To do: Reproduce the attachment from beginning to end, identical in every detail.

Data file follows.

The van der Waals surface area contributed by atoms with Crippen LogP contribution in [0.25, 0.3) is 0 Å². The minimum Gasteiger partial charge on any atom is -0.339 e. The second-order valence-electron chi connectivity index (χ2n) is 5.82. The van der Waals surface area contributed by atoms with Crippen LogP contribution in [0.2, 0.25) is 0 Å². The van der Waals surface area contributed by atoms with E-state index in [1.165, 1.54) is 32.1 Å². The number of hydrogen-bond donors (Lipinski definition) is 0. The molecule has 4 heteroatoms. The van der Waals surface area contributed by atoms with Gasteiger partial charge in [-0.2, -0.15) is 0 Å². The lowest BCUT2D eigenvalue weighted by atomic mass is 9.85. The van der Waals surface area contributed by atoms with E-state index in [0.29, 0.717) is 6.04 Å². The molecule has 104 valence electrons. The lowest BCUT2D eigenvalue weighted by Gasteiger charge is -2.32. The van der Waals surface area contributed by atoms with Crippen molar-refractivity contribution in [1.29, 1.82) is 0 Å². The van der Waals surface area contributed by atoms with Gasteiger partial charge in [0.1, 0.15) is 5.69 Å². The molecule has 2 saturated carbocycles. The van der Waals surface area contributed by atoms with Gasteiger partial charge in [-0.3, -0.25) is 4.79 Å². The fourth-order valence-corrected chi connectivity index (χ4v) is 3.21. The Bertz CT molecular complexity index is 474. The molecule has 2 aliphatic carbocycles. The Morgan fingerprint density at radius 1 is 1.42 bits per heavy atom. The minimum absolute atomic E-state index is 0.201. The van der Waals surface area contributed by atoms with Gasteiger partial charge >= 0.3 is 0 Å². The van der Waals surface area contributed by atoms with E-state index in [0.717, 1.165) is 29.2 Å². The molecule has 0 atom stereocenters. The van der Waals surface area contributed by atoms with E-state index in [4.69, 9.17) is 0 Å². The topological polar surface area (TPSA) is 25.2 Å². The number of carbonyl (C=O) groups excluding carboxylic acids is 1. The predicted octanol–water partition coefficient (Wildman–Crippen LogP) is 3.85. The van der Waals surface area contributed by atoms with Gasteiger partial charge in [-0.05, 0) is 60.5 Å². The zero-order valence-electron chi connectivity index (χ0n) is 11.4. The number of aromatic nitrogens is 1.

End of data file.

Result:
The van der Waals surface area contributed by atoms with Crippen LogP contribution in [0.25, 0.3) is 0 Å². The minimum Gasteiger partial charge on any atom is -0.339 e. The second-order valence-electron chi connectivity index (χ2n) is 5.82. The van der Waals surface area contributed by atoms with Crippen LogP contribution in [0.2, 0.25) is 0 Å². The van der Waals surface area contributed by atoms with E-state index in [1.165, 1.54) is 32.1 Å². The number of hydrogen-bond donors (Lipinski definition) is 0. The molecule has 4 heteroatoms. The van der Waals surface area contributed by atoms with Gasteiger partial charge in [-0.2, -0.15) is 0 Å². The lowest BCUT2D eigenvalue weighted by atomic mass is 9.85. The van der Waals surface area contributed by atoms with E-state index in [0.29, 0.717) is 6.04 Å². The molecule has 104 valence electrons. The lowest BCUT2D eigenvalue weighted by Gasteiger charge is -2.32. The van der Waals surface area contributed by atoms with Crippen molar-refractivity contribution in [1.29, 1.82) is 0 Å². The van der Waals surface area contributed by atoms with Gasteiger partial charge in [0.1, 0.15) is 5.69 Å². The molecule has 2 saturated carbocycles. The van der Waals surface area contributed by atoms with Gasteiger partial charge in [-0.3, -0.25) is 4.79 Å². The fourth-order valence-corrected chi connectivity index (χ4v) is 3.21. The Bertz CT molecular complexity index is 474. The molecule has 2 aliphatic carbocycles. The Morgan fingerprint density at radius 1 is 1.42 bits per heavy atom. The minimum absolute atomic E-state index is 0.201. The van der Waals surface area contributed by atoms with Gasteiger partial charge >= 0.3 is 0 Å². The van der Waals surface area contributed by atoms with E-state index in [0.717, 1.165) is 29.2 Å². The molecule has 0 atom stereocenters. The van der Waals surface area contributed by atoms with E-state index in [4.69, 9.17) is 0 Å². The topological polar surface area (TPSA) is 25.2 Å². The number of carbonyl (C=O) groups excluding carboxylic acids is 1. The predicted octanol–water partition coefficient (Wildman–Crippen LogP) is 3.85. The van der Waals surface area contributed by atoms with Gasteiger partial charge in [-0.05, 0) is 60.5 Å². The zero-order valence-electron chi connectivity index (χ0n) is 11.4. The number of aromatic nitrogens is 1.